Instead of dreading each weekday and spending your working years dreaming about retirement, and how much more enjoyable life will be at some future point in time, it is possible to embrace a retired lifestyle, and break free of the daily grind, long before retiring.
Here are five ways to get it done.
Maximize Vacation Time
Despite modest improvement over the last two years, Project: Time Off notes there are still 54 percent of Americans who did not use all their vacation time last year. These workers left a collective 662 million vacation days on the table. Use your available vacation days to get away from work. A long vacation (7+ days) is a must at least once a year and you should sprinkle in some mini-vacations throughout your year.
Malibu, California 
Grand Canyon – Arizona 
Create Longer Weekends
Long weekends, leveraging time off in conjunction with Federal holidays, are the perfect mini-vacations. Over the last few years the wife and I have extended numerous three-day weekends such as Labor Day – the first Monday in September – to four days by taking the previous Friday off and traveling to locations such as San Antonio, Denver, Las Vegas, Los Angeles, and San Diego.
Start planning early enough and you’re bound to find decent rates on lodging and airfare. To help you start planning for next year, here are the observed holiday dates for 2018 …
Riverwalk – San Antonio 
Telework (Telecommute) if Possible
One way to lessen painful commutes and the 9-to-5 office grind – if your employer supports such a program – is to telework one or more days a week. Fortunately, the office environment is rapidly changing, and working from home is no longer the rare and prized entitlement for the lucky few.
Lots of employers are embracing the advancements in technology which have made remote working progressively easier; they are becoming much more flexible when it comes to where and when employees work. A recent Gallup survey found that the average worker telecommutes two days per month, 46% of telecommuters do so during the workday, and most employers say telecommuters are just as productive as other employees.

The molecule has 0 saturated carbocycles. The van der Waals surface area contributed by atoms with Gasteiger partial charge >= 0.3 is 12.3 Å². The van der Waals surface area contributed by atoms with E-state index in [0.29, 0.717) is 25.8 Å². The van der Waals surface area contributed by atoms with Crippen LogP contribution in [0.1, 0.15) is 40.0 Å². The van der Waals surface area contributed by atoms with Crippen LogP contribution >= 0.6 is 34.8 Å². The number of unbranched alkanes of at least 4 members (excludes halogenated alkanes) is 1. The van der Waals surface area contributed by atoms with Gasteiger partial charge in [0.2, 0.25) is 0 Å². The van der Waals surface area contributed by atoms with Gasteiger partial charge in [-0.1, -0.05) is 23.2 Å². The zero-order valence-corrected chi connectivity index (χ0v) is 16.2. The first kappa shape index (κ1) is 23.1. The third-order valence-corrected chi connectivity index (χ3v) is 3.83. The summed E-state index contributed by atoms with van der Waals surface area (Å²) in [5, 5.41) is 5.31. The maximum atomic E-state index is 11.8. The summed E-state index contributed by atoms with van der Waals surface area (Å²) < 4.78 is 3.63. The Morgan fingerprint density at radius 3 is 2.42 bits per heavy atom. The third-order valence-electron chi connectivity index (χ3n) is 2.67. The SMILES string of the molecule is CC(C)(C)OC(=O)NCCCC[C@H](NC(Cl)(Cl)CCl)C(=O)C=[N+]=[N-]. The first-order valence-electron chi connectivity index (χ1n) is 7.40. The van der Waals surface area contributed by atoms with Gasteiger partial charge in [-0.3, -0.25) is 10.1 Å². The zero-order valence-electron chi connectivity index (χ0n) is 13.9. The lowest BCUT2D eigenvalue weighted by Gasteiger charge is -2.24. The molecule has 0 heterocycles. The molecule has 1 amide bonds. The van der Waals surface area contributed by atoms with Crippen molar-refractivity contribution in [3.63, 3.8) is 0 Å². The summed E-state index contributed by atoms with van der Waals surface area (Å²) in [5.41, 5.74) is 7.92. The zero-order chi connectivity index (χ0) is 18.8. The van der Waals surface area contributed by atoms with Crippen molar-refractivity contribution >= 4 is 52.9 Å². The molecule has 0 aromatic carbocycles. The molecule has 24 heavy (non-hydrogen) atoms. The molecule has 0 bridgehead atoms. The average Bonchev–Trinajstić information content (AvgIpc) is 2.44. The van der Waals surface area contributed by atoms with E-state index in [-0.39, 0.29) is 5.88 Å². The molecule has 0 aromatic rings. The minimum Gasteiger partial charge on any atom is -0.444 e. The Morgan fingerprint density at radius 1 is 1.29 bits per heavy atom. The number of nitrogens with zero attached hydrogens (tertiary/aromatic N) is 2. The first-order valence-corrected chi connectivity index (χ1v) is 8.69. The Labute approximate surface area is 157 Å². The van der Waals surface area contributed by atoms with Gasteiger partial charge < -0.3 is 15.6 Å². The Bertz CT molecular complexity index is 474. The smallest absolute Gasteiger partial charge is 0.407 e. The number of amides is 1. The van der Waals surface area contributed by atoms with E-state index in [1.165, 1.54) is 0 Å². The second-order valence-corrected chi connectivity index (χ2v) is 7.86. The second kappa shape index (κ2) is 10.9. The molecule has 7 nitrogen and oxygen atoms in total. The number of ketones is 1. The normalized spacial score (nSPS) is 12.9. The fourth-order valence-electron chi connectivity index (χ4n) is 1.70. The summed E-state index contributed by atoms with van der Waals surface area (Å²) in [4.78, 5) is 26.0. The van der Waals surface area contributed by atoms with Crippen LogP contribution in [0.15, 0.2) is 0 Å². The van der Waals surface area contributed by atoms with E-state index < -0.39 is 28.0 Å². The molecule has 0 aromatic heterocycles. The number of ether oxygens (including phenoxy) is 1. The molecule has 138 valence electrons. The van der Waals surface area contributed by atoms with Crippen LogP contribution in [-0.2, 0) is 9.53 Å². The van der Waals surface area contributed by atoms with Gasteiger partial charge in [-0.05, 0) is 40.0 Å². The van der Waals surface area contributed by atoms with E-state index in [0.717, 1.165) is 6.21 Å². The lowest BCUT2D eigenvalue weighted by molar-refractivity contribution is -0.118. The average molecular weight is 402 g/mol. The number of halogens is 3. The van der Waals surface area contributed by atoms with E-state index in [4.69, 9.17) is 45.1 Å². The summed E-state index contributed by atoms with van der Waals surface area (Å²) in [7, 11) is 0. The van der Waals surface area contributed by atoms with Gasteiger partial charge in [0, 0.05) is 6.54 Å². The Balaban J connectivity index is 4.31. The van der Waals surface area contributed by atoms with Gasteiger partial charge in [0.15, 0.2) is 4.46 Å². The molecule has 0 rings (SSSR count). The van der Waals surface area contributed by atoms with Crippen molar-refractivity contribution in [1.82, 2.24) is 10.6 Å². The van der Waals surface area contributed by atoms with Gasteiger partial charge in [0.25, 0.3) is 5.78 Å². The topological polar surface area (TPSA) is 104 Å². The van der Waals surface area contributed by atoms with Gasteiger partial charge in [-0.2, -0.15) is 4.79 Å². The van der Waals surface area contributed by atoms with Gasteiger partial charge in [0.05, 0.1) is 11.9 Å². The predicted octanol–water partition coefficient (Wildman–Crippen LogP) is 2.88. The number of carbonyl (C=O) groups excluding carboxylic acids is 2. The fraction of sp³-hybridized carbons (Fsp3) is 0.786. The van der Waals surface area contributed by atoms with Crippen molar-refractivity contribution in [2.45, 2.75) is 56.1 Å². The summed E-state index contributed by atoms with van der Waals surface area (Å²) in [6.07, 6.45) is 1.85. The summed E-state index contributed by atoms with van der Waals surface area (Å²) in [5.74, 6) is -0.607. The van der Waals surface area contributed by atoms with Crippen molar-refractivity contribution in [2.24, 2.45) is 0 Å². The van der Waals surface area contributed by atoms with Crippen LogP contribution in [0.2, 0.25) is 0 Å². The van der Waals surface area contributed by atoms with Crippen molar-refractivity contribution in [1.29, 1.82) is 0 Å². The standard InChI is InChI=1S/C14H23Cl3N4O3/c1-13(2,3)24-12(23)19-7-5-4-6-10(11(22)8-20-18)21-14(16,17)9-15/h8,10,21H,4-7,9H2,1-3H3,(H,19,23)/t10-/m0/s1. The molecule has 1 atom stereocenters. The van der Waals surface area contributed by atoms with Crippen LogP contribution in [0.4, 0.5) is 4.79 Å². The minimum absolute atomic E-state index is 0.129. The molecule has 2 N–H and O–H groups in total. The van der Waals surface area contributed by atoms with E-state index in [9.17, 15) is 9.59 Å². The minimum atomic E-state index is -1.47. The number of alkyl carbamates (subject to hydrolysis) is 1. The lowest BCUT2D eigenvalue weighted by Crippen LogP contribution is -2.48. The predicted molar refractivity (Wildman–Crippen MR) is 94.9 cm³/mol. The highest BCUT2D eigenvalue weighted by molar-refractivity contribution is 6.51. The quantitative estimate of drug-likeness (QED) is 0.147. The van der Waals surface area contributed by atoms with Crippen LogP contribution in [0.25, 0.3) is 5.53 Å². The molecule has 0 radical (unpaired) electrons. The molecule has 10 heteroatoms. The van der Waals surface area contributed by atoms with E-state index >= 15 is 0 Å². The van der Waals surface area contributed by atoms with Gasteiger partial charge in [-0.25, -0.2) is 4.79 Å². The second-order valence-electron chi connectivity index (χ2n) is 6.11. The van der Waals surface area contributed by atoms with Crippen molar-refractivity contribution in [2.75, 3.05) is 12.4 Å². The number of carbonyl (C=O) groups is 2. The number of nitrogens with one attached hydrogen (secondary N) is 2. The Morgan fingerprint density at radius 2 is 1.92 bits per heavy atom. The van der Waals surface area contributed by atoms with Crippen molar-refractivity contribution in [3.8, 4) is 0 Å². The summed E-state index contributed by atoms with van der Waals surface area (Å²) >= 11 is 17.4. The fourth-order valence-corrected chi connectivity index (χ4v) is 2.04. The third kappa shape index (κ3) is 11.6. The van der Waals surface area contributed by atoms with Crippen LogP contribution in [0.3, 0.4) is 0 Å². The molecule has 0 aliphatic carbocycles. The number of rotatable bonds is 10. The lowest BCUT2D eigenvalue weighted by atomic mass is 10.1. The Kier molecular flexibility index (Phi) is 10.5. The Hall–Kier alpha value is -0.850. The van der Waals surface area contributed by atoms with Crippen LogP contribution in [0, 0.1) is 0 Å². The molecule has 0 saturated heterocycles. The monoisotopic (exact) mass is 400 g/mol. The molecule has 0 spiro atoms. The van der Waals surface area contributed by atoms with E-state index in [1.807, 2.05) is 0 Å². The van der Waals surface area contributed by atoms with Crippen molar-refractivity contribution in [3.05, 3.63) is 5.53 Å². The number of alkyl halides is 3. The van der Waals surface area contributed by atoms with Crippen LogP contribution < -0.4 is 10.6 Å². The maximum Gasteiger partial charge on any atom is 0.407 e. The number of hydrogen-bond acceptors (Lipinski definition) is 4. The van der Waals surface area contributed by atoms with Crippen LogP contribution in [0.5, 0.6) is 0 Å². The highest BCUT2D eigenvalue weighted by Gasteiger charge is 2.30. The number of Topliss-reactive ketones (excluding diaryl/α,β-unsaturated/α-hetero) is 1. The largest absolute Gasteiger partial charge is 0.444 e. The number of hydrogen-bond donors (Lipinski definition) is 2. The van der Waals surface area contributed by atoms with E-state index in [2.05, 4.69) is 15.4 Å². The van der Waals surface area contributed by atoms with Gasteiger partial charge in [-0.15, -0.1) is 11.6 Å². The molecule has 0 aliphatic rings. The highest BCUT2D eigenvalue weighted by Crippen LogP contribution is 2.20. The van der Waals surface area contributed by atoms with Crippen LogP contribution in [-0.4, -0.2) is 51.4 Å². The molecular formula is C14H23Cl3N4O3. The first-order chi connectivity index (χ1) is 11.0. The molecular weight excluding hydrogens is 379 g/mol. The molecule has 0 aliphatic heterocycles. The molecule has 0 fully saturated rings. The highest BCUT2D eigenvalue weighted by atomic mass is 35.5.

As someone who enjoys the benefit of teleworking one day per week, I can attest to the joy of not having to drive to the office on that day – although my commute is relatively mild compared to most – and my experience has been that in many ways I am more productive when working from home. I find I don’t get caught up in the distractions which are inevitably part of a typical day in the office.
Enjoy Local Experiences
A great way to enjoy the quality of life that you desire, without waiting until you’re retired, and without blowing your budget, is to take advantage of discounted and less-expensive experiences near home. A great website, and app, is Eventbrite. You can search for activities by category, event type, date, or price. Over the years Eventbrite has led me and the wife to local film festivals, jazz concerts, blues concerts, and local productions.
Engage in Extracurricular Activities
Don’t be the person, or couple, who says, “Once I retire I’m going to start … .” However you would conclude that sentence, start doing it now. If you need to get in better shape, start now. Make the time to walk/run in the morning before work or get to the gym at least three days a week after work. Thinking of learning to play an instrument? I’m willing to bet you can find an instructor near you. As with getting to the gym, find a way to make time.
Don’s wait until you’re 60 or 65 to start living the life you desire. While there is no doubt you will have more time to do all the things you want to do in retirement – provided you have done the things you need to do to reach financial independence – there is no reason you can’t adopt a retiree mindset and shape your daily life, and your overall lifestyle, in such a way to mimic retirement during your working years.